Back to my Burnout journey...
Why did I carry on, even when I was physically, mentally and emotionally exhausted?
Because I thought that if I wanted to be an equestrian, that’s just what you had to do, regardless of how utterly exhausted or broken I felt. Plus, my mortgage and staff still needed to be paid, and I had probably bought a new vase/carpet/scatter cushion, the price of which would most likely make my partner’s eyes water. I think this cycle was probably on repeat for at least ten years. Maybe more.
But then when I crashed last year, I did something I’d never done before: I let my partner intervene. In the interests of full disclosure, I’ll admit here that I’m a control freak, and letting him call my lovely secretary and my wonderful mum, to ask them for help with the intervention was MASSIVE for me. The situation was then out of my control, and all my lessons for the next three days were cancelled. I was shipped off to my mum’s house and taken care of. I ate, slept and rested properly because I didn’t have a choice. I’ll skim over the parts when I was spying on the yard CCTV from my phone!
And did the world end? Did I lose all my clients? Did they all feel like I’d let them down? Did taking time off mean I wasn’t passionate about my sport? Was I greeted with scorn and judgement upon my return to work? Would people be put off training
with me because I wasn’t actually that tough? Of course not. But that’s what I thought would happen if I took time out for myself. I know, it sounds really daft when you put it like that, but that was honestly my mindset. I used to think that after crying and listening to Swifty, I had somehow magically renewed my energy (I mean TayTay is good, but she’s not THAT good). What I realised, however, after my enforced 'Time Out at Mum’s', was that previously, I wasn’t returning with renewed energy; it was forced, and fake. I wasn’t being sincere with myself, or my clients. I pride myself on integrity - it’s one of the core values I hold as a coach and professional - but in continually re-starting my Burnout cycle with forced enthusiasm and energy, I was moving further and further away from integrity as one of my main principles.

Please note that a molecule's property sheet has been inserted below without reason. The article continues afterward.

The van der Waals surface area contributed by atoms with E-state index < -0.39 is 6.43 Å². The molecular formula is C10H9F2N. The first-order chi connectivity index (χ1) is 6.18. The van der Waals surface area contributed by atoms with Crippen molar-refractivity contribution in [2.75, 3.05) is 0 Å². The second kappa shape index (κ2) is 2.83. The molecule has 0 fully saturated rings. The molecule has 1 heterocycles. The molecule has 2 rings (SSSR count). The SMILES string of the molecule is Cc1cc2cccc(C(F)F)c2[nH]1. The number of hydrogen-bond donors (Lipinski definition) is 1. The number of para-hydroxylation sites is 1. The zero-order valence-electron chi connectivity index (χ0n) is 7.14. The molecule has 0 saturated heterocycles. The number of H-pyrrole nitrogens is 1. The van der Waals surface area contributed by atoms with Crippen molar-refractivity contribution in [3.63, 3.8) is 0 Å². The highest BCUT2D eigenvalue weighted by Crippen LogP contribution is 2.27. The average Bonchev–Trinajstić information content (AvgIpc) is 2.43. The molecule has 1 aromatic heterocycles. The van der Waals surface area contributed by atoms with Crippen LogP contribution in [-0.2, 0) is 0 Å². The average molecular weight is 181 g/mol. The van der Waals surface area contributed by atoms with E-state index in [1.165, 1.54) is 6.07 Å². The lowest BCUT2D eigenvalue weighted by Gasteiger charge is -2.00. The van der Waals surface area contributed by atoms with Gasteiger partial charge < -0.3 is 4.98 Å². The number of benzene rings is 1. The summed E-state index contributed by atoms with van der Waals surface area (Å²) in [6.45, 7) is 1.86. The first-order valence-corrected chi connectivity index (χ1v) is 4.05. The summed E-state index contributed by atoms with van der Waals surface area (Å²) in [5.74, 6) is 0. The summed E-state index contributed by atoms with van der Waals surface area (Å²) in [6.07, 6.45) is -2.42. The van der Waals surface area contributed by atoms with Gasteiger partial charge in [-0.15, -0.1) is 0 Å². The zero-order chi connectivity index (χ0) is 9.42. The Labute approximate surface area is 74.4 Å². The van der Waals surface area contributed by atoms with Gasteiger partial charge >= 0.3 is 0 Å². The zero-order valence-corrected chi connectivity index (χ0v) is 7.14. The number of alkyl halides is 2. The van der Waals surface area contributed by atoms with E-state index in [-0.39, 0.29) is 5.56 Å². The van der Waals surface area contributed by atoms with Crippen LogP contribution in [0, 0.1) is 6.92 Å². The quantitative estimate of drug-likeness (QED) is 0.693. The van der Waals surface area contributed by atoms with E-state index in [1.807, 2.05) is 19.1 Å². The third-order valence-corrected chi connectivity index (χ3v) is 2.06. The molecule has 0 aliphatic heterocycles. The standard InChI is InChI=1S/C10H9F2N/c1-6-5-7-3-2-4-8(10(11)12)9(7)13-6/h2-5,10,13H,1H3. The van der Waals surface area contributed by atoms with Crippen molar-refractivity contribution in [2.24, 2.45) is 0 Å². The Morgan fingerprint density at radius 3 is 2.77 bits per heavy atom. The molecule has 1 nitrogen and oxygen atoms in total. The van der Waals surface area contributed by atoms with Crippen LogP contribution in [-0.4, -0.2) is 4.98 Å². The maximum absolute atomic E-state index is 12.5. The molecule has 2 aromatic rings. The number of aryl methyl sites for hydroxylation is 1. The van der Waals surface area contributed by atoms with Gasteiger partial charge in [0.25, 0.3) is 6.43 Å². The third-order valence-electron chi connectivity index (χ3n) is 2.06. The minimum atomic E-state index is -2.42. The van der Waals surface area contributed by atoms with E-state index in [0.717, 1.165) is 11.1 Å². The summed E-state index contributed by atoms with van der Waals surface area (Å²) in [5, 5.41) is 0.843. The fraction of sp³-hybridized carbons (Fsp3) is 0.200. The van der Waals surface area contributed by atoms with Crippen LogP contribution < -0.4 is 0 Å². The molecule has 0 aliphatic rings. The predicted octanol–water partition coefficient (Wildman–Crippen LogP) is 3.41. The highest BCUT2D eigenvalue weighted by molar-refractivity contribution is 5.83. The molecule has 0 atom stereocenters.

Six months on, I’m working with my secretary to schedule one quieter week a month, where I only teach a maximum of about 15 hours, rather than the usual 30+. I do things for ME in the time I have left over, like get a haircut, take my horses for lessons, go clothes shopping (then hide the price tags from my partner!) or see friends. I get told off frequently for filling the ‘quiet week’ up with the odd extra lesson, but on the whole I’m sticking to it. I’ve also got a few staycations booked. Old habits do certainly die hard, but I’m trying to put me first, so that I can be more useful to my clients, friends and family in the long term. Work in progress, as they say. The good news is though, that I haven’t crashed since, or even been close. So I must be doing something right. And of course, Taylor is still omnipresent in my life.
Recognising Burnout is tricky, and dealing with it is even trickier. I’d wager that the majority of equestrians, amateur and professional alike, have experienced burnout at one point or another, or are caught in Habitual Burnout (where the cycle just becomes the norm), like I was.
This is just the beginning of my journey into understanding Burnout. It’s a horrible thing to
experience, and my mission is to make it a thing of the past within equestrianism. Together, I think we can end Equestrian Burnout.